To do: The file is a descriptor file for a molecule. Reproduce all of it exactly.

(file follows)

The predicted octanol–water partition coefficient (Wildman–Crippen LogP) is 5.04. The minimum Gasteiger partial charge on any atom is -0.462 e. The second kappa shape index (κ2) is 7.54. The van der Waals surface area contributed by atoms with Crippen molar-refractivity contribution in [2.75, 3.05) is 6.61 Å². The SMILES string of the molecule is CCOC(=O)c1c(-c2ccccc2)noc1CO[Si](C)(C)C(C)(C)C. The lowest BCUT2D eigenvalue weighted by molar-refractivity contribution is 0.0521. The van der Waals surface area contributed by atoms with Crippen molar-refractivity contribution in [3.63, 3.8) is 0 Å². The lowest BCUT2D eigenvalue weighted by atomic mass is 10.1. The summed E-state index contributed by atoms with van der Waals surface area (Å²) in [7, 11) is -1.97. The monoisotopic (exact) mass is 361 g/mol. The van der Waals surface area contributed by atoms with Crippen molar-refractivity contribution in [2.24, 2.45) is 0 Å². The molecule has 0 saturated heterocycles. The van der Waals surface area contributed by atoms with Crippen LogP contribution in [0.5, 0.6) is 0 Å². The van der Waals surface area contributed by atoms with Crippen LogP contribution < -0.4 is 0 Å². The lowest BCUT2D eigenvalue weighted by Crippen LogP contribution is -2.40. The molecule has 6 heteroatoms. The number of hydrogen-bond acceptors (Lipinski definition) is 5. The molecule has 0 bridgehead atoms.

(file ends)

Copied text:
The predicted octanol–water partition coefficient (Wildman–Crippen LogP) is 5.04. The minimum Gasteiger partial charge on any atom is -0.462 e. The second kappa shape index (κ2) is 7.54. The van der Waals surface area contributed by atoms with Crippen molar-refractivity contribution in [2.75, 3.05) is 6.61 Å². The SMILES string of the molecule is CCOC(=O)c1c(-c2ccccc2)noc1CO[Si](C)(C)C(C)(C)C. The lowest BCUT2D eigenvalue weighted by molar-refractivity contribution is 0.0521. The van der Waals surface area contributed by atoms with Crippen molar-refractivity contribution in [3.63, 3.8) is 0 Å². The lowest BCUT2D eigenvalue weighted by atomic mass is 10.1. The summed E-state index contributed by atoms with van der Waals surface area (Å²) in [7, 11) is -1.97. The monoisotopic (exact) mass is 361 g/mol. The van der Waals surface area contributed by atoms with Crippen molar-refractivity contribution in [2.24, 2.45) is 0 Å². The molecule has 0 saturated heterocycles. The van der Waals surface area contributed by atoms with Crippen LogP contribution in [0.5, 0.6) is 0 Å². The van der Waals surface area contributed by atoms with Crippen LogP contribution < -0.4 is 0 Å². The lowest BCUT2D eigenvalue weighted by Crippen LogP contribution is -2.40. The molecule has 6 heteroatoms. The number of hydrogen-bond acceptors (Lipinski definition) is 5. The molecule has 0 bridgehead atoms.